A new discovery this weekend – Kannada films are being shown in Melbourne! I found out about the weekend screening of Ugramm thanks to a message from my Hindi group and Roopesh at Kannada Movies Melbourne. What’s even better is the news that there are more Kannada releases planned for later on in the year, and if the crop of recent films from Bangalore are anything to go by, they will definitely be worth catching on the big screen.
Ugramm is an action thriller that released in India back in February and has since become a major hit for director Prashanth Neel and its stars Srimurali and Haripriya. Interestingly for me, the film starts with the story of the reincarnation of Vishnu as the half-man, half-lion Narasimha and provides an explanation of the title, which the film website tells me means ‘momentous anger induced by a great period of tolerance’. I appreciate that Kannada has one word that says all of that so simply and it does sum up the storyline quite handily too.
After the initial animated explanation there is more background as a young Agastya witnesses his father’s death at the hands of a gangster, and begins his friendship with another young boy, Bala. At the same time Jai Jagadish (as the heroine’s father) is forced to leave India after exposing the smuggling and criminal activities of gang-leader turned politician Shivarudra Lingaiya (Avinash). So having set the scene, it’s time for action! And there is plenty of that. The modern-day story starts when Nitya ((Haripriya) leaves her father in Sydney to visit her mother’s grave in India. No sooner does she get off the plane, than gangsters intent on settling the old score with her father kidnap her. Luckily for Nitya, Agastya (Srimurali) arrives just in the nick of time to rescue her, and ends up taking her home to stay with his mother – what else could he possibly do?
Naturally our hero Agastya is a one-man fighting machine, who knows how to hit his victims so that they go down hard and stay down. The fight scenes against a succession of different gangsters are completely over the top, but they are well choreographed and Srimurali is suitably grim as the reluctant hero. That’s the whole ‘momentous anger induced by a great period of tolerance’ bit. The body count is high as many faceless gangsters are repeatedly smashed to the ground to the accompaniment of loud and intrusive background music. However, like similar scenes in most Telugu movies, the violence is a little too cartoonish to take seriously. Best of all are the moments where the last few villains standing turn tail and run rather than face Agasta and his momentous anger.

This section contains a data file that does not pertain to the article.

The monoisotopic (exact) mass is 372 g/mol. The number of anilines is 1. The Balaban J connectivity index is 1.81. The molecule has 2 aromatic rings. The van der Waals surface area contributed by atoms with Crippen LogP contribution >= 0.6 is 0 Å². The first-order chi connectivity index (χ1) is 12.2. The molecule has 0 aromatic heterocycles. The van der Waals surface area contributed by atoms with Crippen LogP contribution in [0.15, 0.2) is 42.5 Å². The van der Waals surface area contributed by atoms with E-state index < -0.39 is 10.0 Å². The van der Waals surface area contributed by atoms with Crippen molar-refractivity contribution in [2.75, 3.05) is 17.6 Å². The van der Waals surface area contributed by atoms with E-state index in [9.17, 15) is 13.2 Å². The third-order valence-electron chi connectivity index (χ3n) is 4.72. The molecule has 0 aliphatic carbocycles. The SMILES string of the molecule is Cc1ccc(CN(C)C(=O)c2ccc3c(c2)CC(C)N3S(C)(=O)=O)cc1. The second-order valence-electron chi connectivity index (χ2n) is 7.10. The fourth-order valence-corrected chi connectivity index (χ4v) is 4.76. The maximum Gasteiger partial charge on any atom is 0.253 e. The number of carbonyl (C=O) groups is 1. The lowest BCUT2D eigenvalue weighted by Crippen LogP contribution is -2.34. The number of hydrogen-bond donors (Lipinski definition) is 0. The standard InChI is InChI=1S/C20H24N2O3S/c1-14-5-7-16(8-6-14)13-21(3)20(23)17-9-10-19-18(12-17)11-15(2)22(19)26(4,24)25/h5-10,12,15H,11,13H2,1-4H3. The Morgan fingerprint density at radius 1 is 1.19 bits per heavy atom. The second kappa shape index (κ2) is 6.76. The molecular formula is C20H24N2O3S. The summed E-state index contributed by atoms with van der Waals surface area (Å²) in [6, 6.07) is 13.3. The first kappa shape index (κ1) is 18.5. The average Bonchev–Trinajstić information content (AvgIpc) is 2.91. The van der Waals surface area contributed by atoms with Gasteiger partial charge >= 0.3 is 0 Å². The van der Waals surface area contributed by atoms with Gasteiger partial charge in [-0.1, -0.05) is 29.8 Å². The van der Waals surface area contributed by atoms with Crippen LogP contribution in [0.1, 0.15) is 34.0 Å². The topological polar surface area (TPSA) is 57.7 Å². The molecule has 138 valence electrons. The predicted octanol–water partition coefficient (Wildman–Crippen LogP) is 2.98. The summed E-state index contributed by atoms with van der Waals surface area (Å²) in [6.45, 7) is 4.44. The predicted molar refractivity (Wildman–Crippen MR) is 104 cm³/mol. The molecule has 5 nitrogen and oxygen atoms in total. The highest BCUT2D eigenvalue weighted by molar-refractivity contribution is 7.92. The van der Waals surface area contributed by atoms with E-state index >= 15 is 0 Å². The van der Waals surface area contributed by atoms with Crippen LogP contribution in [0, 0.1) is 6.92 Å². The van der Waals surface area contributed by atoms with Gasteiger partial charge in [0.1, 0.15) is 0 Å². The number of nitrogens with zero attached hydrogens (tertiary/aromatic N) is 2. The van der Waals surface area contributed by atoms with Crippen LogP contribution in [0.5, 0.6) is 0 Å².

Meanwhile, in between the fight scenes, Nitya has to learn how to cook while dealing with a way of life completely different to how she grew up. Romance blossoms as Nitya gets instruction in the names of different vegetables from Agastya, and even persuades him to help her cook. Although Haripriya’s role is relatively small, her character is better developed than most heroines, and she does get the chance to be more than just a pretty face. Since her character was a girl raised in Sydney I was expecting some totally inappropriate wardrobe choices, but for a change the costume department got it just right. Haripriya is also a lovely dancer, and I was particularly impressed by her ability to dance convincingly in flip-flops. There are a few brief glimpse in this song.
There is a brief comedy track based on two other guys living in the house, but I didn’t quite understand exactly what their relationship was to Agastya and his mother, and no subtitles meant that most of it passed me by. It must have been funny though, as the rest of the audience were laughing at their antics.
The second half moves away from the developing romance between Agastya and Nitya to explain Agastya’s past and how he ended up working as a mechanic and resisting fighting unless there is no other choice. The fights here are more menacing and there are some genuinely disturbing scenes as gangsters wreak havoc on the locals in the town of Mughor. There are a plethora of different gangs and they are all equably interchangeable, particularly since a pre-requisite for gang membership seems to be a bad eighties style perm, and an inability to see that attacking Agastya is bound to turn out badly. Agastya’s youthful friend is another gangster Bala (Tilak Shekar) and the second half focuses on their relationship and the reasons why Agastya finally moved away and got out of the gangster business.
While the tale of a gangster redeemed is not particularly novel, Ugramm delivers a few new twists and overall the story is well told with excellent characterisations and good performances from the main leads. The added complication of Nitya and her back story helps keep the story from being overcome by the action sequences and actually helps keep everything moving long. The support actors are also impressive with Atul Kulkarni appearing briefly as Shivarudra Lingaiya’s son Dheeraj (although I couldn’t quite understand the importance of his character), while Padmaja Rao is good as Agastya’s mother.
Although the background music is at times overwhelming, mainly because it is just too loud, the songs by Ravi Basrur are good and well-placed in the narrative to provide a breathing space from the high energy action scenes. The film also looks amazing, perhaps not surprising since cinematography is by the well-known Ravi Varman, although the addition of black screens in between the action is distracting and does disrupt the flow at times.
Ugramm is a well made gangster film that does perhaps overdo the violence, but makes up for it with a good storyline, sharp editing and excellent performances. Definitely well worth a watch for fans of the genre, although if you didn’t manage to catch it at the weekend here in Australia that will mean waiting for the DVD. Unless of course the recently reported remakes in Telugu and Tamil release here first!